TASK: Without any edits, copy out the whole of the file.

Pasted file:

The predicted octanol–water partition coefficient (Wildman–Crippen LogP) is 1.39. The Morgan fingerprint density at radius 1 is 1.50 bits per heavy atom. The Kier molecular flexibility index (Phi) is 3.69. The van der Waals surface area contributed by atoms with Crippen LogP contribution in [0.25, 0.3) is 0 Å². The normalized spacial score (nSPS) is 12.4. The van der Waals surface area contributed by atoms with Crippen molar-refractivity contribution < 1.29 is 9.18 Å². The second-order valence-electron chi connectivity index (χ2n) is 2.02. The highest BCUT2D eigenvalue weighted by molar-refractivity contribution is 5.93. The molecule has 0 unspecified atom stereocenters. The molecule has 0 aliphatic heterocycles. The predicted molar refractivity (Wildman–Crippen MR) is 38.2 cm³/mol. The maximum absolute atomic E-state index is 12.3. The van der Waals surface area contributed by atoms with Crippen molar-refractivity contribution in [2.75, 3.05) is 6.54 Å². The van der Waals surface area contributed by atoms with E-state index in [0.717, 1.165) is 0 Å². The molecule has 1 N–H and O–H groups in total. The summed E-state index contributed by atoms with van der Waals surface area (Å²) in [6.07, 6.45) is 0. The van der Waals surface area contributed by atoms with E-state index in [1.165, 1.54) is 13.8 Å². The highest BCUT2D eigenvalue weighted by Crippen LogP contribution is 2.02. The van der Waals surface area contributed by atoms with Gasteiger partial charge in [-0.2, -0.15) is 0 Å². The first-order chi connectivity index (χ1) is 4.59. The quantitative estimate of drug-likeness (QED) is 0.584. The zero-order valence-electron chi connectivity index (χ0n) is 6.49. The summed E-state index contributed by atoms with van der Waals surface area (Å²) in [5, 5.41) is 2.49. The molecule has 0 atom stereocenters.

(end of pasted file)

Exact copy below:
The predicted octanol–water partition coefficient (Wildman–Crippen LogP) is 1.39. The Morgan fingerprint density at radius 1 is 1.50 bits per heavy atom. The Kier molecular flexibility index (Phi) is 3.69. The van der Waals surface area contributed by atoms with Crippen LogP contribution in [0.25, 0.3) is 0 Å². The normalized spacial score (nSPS) is 12.4. The van der Waals surface area contributed by atoms with Crippen molar-refractivity contribution < 1.29 is 9.18 Å². The second-order valence-electron chi connectivity index (χ2n) is 2.02. The highest BCUT2D eigenvalue weighted by molar-refractivity contribution is 5.93. The molecule has 0 unspecified atom stereocenters. The molecule has 0 aliphatic heterocycles. The predicted molar refractivity (Wildman–Crippen MR) is 38.2 cm³/mol. The maximum absolute atomic E-state index is 12.3. The van der Waals surface area contributed by atoms with Crippen molar-refractivity contribution in [2.75, 3.05) is 6.54 Å². The van der Waals surface area contributed by atoms with E-state index in [0.717, 1.165) is 0 Å². The molecule has 1 N–H and O–H groups in total. The summed E-state index contributed by atoms with van der Waals surface area (Å²) in [6.07, 6.45) is 0. The van der Waals surface area contributed by atoms with E-state index in [1.165, 1.54) is 13.8 Å². The highest BCUT2D eigenvalue weighted by Crippen LogP contribution is 2.02. The van der Waals surface area contributed by atoms with Gasteiger partial charge in [-0.2, -0.15) is 0 Å². The first-order chi connectivity index (χ1) is 4.59. The quantitative estimate of drug-likeness (QED) is 0.584. The zero-order valence-electron chi connectivity index (χ0n) is 6.49. The summed E-state index contributed by atoms with van der Waals surface area (Å²) in [5, 5.41) is 2.49. The molecule has 0 atom stereocenters.